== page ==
When people interchange and confuse concepts like misandry and feminism, the result sounds something like this: a man-free festival.
Why is there such a man-free festival?
Following the rising cases of sexual assaults against women in Bravalla, Sweden’s largest music festival, its organizers have decided to cancel the event next year.
According to the local police, there were 4 rape and 23 sexual assault reports during the festival weekend and 5 cases of rape reported the year before.
In light of recent events, Emma Knyckare, a Swedish comedian has posed an interesting solution to the problem: banning men from festivals altogether or rather a man-free festival.
In a tweet, she said: “What do you think about putting together a really cool festival where only non-men are welcome,” adding that the festival would run until “all men have learned how to behave themselves”.
The Pros – Why we need a man-free festival?
It’s a great idea to have a celebration where women can act in defiance of traditional norms. It is a direct blow at the patriarchies that have been dictating what a woman should and should not do since ages ago.
It symbolizes freedom and safety, where women can enjoy without the fear of being groped or touched inappropriately.
This idea will initiate a dialogue and for once, it doesn’t tap into victim-blaming logic.
The fest would go on to promote female line-ups and greater participation of women organizers.
Unfortunately, it isn’t as simple!
The solution posed by the comedian does little to solve the underlying issue of rising cases of sexual assault.
Not only does it deny the rights of an entire gender to attend an event because of the wrong-doings of a few, but also ignores the possibility of a woman committing the same crimes.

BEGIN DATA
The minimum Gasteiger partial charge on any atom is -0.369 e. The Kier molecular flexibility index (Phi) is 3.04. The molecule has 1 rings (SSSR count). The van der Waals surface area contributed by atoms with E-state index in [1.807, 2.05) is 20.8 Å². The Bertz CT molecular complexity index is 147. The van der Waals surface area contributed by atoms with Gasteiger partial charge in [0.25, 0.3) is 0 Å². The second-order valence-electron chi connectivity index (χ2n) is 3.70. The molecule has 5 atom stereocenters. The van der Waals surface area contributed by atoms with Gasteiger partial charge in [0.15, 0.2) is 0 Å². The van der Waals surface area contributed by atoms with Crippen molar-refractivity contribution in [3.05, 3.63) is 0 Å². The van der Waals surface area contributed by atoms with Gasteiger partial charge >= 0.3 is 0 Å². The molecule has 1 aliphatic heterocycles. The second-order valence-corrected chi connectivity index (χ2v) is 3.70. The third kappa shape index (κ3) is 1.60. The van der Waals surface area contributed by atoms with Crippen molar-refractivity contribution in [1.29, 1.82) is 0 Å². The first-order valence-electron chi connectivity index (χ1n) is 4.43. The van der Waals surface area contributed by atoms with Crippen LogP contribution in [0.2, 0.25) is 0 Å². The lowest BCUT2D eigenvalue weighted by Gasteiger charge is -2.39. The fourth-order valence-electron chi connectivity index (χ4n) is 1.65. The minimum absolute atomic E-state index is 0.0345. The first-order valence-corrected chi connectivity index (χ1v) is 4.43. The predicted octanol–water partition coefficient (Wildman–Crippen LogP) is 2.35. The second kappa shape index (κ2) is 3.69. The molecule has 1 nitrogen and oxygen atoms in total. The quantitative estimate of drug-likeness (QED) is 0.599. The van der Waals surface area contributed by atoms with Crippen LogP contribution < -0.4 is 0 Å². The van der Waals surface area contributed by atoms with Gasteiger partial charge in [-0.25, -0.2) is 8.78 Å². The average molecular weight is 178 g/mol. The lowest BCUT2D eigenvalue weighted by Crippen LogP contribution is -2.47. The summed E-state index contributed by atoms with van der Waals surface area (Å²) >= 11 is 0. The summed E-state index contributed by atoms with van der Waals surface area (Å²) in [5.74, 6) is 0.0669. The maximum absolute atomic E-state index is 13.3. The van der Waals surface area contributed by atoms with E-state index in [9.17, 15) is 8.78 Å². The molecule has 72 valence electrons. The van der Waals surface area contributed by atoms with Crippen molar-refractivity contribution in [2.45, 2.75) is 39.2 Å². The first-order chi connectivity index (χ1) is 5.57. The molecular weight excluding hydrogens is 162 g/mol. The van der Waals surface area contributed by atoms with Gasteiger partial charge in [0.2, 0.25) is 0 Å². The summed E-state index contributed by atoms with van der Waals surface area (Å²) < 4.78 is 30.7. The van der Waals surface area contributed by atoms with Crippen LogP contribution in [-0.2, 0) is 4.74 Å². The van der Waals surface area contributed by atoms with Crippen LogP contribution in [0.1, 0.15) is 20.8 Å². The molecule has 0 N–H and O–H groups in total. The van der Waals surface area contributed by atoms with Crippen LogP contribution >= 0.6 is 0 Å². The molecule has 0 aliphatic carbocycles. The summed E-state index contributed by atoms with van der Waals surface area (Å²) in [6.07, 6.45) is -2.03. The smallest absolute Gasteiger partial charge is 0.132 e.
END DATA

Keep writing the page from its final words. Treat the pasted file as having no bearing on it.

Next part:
This drastic measure is a confusing approach to tackle a problem as serious as this. It somehow implies that the two genders can’t co-exist peacefully and need to be segregated for the other gender’s safety.
Worse, it might exacerbate the issue and give feminist movements a bad name.
Sweden v/s India
If you compare this solution with India’s, a significant difference between the two countries’ thought processes can be noted. In Sweden, women chose to create a separate fest to stay away from the wrong-doers.
In India, women are told to stay cooped up at their homes during festivals like Holi just because the perpetrators roam at large.
This doesn’t imply that either one is a good solution. Both are temporary, ineffective fixes with an inherent fallacy, which dodge from the actual problem in hand.
What should the organisers do then?
To solve this, the organizers need to work much harder. Dealing with crimes like sexual assault at music festivals means 24-hour security on campsites and arenas, maintaining close working relationships with police and other relevant agencies and a complete review of the judicial system.
The local government needs to adopt a zero tolerance policy on such acts.
Organizers should work towards creating a festival space that respects the personal boundaries of every participant. And above all, it requires teaching the principle of consent and the art of respect to everyone from a very young age.
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